Dollar General investors may receive additional information about the case by clicking the link "Join this Class Action" above.
Dollar General is one of the largest discount retailers in the United States. As a discount retailer, Dollar General’s core customers are low- and fixed-income households, a significant percentage of which qualify for the federal food stamp benefits program (formally known as the Supplemental Nutrition Assistance Program or “SNAP”). Beginning in 1996, SNAP benefits were limited to no more than 3 months out of any 26 month period for unemployed individuals who are not disabled or raising minor children. Many states waived this limitation in the aftermath of the 2008 financial crisis. Given the improving condition of the U.S. economy, at least 20 states were planning to re-implement the limitation in 2016, which would go into effect in April at the beginning of the second fiscal quarter of 2016.
The complaint alleges that throughout the Class Period the defendants made false and misleading statements and failed to disclose material adverse facts about the Company’s business and operations to investors. Specifically, defendants made false and/or misleading statements and/or failed to disclose that the announced limitations on SNAP benefits would have a material impact on the Company’s financial performance because 56% of Dollar General’s stores are located in states that re-implemented time limitations on SNAP benefits in 2016, and therefore the impact of SNAP reductions would be disproportionate to the percentage of the Company’s overall sales comprised of SNAP payments. These statements were material to investors because they were made in response to concerns by analysts that SNAP benefits were going to be reduced in a number of states – which potentially would have impacted Dollar General’s sales to the extent its business operations were exposed to SNAP changes.
The truth about the impact that SNAP reductions were having on Dollar General’s business began to surface on August 25, 2016, when the Company announced disappointing second quarter 2016 financial and operational results. The Company attributed its disappointing quarterly results, in part, to “a reduction in both SNAP participation rates and benefit levels.” On this news, Dollar General’s stock price declined $16.18 per share, or more than 17%, from a close of $91.79 per share on August 24, 2016, to close at $75.61 on August 25, 2016.
Subsequently, on December 1, 2016, Dollar General announced third quarter 2016 financial and operational results that included a reduction in same-store sales, even though the Company had previously predicted annual same-store sales growth of 2-4%, and most analysts expected a quarterly increase in same-store sales of nearly 1%. The Company again attributed its poor quarterly performance, in large part, to reductions in SNAP benefits, and finally admitted the true impact that SNAP reductions were having on its sales, stating that the benefit reductions “affect about 56% of our store base . . . And those states that have had the reduction or elimination, they are approximately 100-basis-point worse in comp. That gives you a real good idea of how impactful those SNAP benefits reductions have been.” On this news, Dollar General’s stock price declined $3.84, or nearly 5%, from a close of $77.32 per share on November 30, 2016, to close at $73.48 per share on December 1, 2016.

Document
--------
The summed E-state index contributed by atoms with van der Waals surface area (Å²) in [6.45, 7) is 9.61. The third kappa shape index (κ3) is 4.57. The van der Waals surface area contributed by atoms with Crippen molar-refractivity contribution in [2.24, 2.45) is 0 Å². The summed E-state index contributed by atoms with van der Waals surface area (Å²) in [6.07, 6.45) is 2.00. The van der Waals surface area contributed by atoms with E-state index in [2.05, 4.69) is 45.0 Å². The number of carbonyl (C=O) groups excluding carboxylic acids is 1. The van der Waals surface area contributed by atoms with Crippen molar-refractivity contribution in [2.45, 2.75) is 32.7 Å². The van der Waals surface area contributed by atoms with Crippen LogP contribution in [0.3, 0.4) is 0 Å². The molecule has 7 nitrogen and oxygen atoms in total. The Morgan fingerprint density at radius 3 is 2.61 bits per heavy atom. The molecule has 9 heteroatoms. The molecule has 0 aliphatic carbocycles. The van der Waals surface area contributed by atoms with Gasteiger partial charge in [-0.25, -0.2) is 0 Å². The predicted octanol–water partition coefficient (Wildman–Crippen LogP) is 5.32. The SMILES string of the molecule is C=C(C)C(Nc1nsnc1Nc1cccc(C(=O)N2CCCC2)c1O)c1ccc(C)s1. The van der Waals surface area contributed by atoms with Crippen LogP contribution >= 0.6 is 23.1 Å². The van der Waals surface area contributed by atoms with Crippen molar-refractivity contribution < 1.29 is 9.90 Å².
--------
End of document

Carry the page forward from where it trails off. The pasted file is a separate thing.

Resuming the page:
If you are a member of the class described above you may, no later than March 20, 2017, move the Court to serve as lead plaintiff of the class, if you so choose.
A lead plaintiff is a representative party that acts on behalf of other class members in directing the litigation. In order to be appointed lead plaintiff, the Court must determine that the class member’s claim is typical of the claims of other class members, and that the class member will adequately represent the class. Your ability to share in any recovery is not, however, affected by the decision whether or not to serve as a lead plaintiff. Any member of the purported class may move the court to serve as a lead plaintiff through counsel of their choice, or may choose to do nothing and remain an inactive class member.
If you wish to discuss this action or have any questions concerning this notice or your rights or interests with respect to these matters, please contact Kessler Topaz Meltzer & Check, LLP toll free at 1-888-299-7706 or 1-610-667-7706, or via e-mail at firstname.lastname@example.org.
Kessler Topaz Meltzer & Check, LLP
James Maro, Esq. or Adrienne Bell, Esq.
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